Lego, the Type Designer’s Friend

Scanner set up to scan a film font using a feed system constructed of Legos

One of the font projects I’m working on is the revival of some of Phil Martin’s display typefaces from the 1970s. These were originally distributed as 2-inch film fonts for the VGC Typositor headline setting machine. The master negatives exist in the form of small spools of 2-inch wide negative film around 50 feet long. They are in very good condition, considering they are up to 35 years old, and I wanted to make sure they stayed that way when it came to scanning them.

The film could pass through a standard film holder on the scanner, but I needed a way to hold up the feed and take-up spools on either side. I pondered this for a long time, and when it came time to actually start scanning, it hit me: Legos!

I am a life-long Lego® fan and, while they are certainly a fun toy, I have sometimes found practical uses for them. As you can see from the photo, I constructed “towers” on either side of the scanner to support the film spools. Gear pieces from an old (and probably collectible) Lego Technics set fit perfectly inside the spools, holding them firmly on axles. Cranks fashioned out of wheel pieces allow the film to be moved back and forth.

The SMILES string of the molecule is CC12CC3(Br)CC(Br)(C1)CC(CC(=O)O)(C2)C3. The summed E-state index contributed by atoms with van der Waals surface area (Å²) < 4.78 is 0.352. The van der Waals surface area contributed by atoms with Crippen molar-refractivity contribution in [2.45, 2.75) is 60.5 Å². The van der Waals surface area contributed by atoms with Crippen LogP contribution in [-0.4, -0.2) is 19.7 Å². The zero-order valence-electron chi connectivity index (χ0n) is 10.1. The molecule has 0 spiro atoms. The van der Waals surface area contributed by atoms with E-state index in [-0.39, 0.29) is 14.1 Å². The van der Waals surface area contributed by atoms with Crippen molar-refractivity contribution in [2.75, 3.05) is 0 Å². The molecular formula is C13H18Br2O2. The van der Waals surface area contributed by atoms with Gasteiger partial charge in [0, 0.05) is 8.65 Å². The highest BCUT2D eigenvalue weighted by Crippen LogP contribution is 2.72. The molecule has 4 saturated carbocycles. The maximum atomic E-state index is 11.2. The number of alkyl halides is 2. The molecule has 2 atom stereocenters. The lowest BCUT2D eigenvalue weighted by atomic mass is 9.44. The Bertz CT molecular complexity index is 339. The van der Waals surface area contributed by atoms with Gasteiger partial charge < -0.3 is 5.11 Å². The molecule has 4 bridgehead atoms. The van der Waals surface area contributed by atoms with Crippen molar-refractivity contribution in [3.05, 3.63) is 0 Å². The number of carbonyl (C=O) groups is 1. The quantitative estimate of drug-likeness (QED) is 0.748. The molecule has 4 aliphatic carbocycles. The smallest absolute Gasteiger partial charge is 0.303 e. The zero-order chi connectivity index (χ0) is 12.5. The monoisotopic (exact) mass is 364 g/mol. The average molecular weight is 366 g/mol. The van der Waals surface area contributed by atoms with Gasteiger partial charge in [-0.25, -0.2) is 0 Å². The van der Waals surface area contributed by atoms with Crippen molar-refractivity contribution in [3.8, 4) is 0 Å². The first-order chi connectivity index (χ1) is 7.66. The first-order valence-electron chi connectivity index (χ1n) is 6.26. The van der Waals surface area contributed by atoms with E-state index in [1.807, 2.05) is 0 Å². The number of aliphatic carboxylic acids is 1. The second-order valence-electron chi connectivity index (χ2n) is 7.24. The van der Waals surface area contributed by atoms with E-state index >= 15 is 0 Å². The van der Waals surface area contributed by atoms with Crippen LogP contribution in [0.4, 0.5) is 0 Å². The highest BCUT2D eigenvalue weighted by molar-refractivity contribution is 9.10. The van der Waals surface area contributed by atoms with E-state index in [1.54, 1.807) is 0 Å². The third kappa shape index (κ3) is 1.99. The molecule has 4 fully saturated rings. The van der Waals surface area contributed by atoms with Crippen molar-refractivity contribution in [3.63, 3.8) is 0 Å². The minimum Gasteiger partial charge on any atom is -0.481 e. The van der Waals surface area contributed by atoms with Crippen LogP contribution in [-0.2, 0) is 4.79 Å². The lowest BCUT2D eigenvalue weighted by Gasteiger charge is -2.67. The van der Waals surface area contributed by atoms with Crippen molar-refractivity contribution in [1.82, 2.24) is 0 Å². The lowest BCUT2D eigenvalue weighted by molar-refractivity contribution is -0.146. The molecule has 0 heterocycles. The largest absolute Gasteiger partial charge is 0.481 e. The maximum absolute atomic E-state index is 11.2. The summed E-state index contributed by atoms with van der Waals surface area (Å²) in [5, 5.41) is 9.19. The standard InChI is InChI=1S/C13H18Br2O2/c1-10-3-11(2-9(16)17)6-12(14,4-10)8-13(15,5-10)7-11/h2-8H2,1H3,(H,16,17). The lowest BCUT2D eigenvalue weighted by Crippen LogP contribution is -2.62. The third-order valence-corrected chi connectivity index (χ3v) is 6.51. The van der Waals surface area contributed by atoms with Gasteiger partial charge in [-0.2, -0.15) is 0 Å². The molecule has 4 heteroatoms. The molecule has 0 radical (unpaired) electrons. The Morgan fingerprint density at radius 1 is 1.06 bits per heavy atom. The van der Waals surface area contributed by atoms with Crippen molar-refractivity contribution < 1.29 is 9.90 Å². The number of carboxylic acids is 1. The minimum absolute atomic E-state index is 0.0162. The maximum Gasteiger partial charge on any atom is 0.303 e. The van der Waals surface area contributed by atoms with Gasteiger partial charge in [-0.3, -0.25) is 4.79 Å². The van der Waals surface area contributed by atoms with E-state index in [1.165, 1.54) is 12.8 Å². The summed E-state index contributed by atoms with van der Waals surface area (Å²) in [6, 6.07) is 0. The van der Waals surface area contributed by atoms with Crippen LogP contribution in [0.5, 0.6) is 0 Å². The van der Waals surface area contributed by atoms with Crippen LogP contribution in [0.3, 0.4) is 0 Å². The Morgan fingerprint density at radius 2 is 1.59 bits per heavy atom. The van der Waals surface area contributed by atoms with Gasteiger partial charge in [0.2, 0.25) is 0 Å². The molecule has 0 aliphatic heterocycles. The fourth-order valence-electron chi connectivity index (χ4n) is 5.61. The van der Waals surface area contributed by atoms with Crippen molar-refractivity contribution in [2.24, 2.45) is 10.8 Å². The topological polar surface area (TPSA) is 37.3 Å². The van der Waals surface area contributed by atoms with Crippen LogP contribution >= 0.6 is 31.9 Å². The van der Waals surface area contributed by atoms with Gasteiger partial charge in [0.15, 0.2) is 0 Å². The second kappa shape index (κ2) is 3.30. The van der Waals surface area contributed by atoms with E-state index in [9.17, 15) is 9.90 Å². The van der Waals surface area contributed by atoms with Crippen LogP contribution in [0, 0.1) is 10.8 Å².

Close up of the ratchet mechanism

Here’s the really clever bit: To keep the film spools in tension (so they stay where I want them and don’t unravel), I devised a simple ratchet mechanism which allows the spools to turn freely in only one direction—away from the other spool. It can be easily flipped out of the way when I want the spools to roll free.

It could look nicer, but a lot of our Lego pieces are otherwise engaged in other projects built by my daughter and me, so I had to scrounge for pieces among the dregs that met the bare minimum requirements.

It occurs to me that if I had the Lego Mindstorms system, which allows you to add motors, light sensors, etc., I could control the whole thing from my computer and completely automate the process. Sounds fun, but this is simpler and gets the job done.

Now all I have to do is scan all the fonts (only about seven or eight hundred more characters to go) and then I’ll be all set to start building the fonts.

I wonder if I should add mini-figures…?